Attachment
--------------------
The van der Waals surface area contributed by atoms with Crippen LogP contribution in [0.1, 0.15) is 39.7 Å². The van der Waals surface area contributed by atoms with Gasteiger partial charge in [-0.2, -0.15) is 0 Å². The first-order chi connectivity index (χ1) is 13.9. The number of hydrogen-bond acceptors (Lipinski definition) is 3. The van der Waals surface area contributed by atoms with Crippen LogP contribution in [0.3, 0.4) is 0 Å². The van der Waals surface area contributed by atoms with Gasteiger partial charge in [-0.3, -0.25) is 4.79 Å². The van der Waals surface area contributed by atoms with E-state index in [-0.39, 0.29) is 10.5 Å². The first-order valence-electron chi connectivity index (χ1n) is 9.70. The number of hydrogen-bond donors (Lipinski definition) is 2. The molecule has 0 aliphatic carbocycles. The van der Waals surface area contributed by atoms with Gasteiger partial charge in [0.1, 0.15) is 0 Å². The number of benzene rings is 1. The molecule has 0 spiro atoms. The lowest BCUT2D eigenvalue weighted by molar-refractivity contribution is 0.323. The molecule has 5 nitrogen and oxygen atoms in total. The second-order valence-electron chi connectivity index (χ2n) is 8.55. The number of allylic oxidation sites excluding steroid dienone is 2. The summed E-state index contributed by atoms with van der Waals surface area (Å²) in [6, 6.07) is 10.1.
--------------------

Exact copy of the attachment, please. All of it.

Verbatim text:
The van der Waals surface area contributed by atoms with Crippen LogP contribution in [0.1, 0.15) is 39.7 Å². The van der Waals surface area contributed by atoms with Gasteiger partial charge in [-0.2, -0.15) is 0 Å². The first-order chi connectivity index (χ1) is 13.9. The number of hydrogen-bond acceptors (Lipinski definition) is 3. The van der Waals surface area contributed by atoms with Crippen LogP contribution in [0.3, 0.4) is 0 Å². The van der Waals surface area contributed by atoms with Gasteiger partial charge in [-0.3, -0.25) is 4.79 Å². The van der Waals surface area contributed by atoms with E-state index in [-0.39, 0.29) is 10.5 Å². The first-order valence-electron chi connectivity index (χ1n) is 9.70. The number of hydrogen-bond donors (Lipinski definition) is 2. The molecule has 0 aliphatic carbocycles. The van der Waals surface area contributed by atoms with Gasteiger partial charge in [0.1, 0.15) is 0 Å². The number of benzene rings is 1. The molecule has 0 spiro atoms. The lowest BCUT2D eigenvalue weighted by molar-refractivity contribution is 0.323. The molecule has 5 nitrogen and oxygen atoms in total. The second-order valence-electron chi connectivity index (χ2n) is 8.55. The number of allylic oxidation sites excluding steroid dienone is 2. The summed E-state index contributed by atoms with van der Waals surface area (Å²) in [6, 6.07) is 10.1.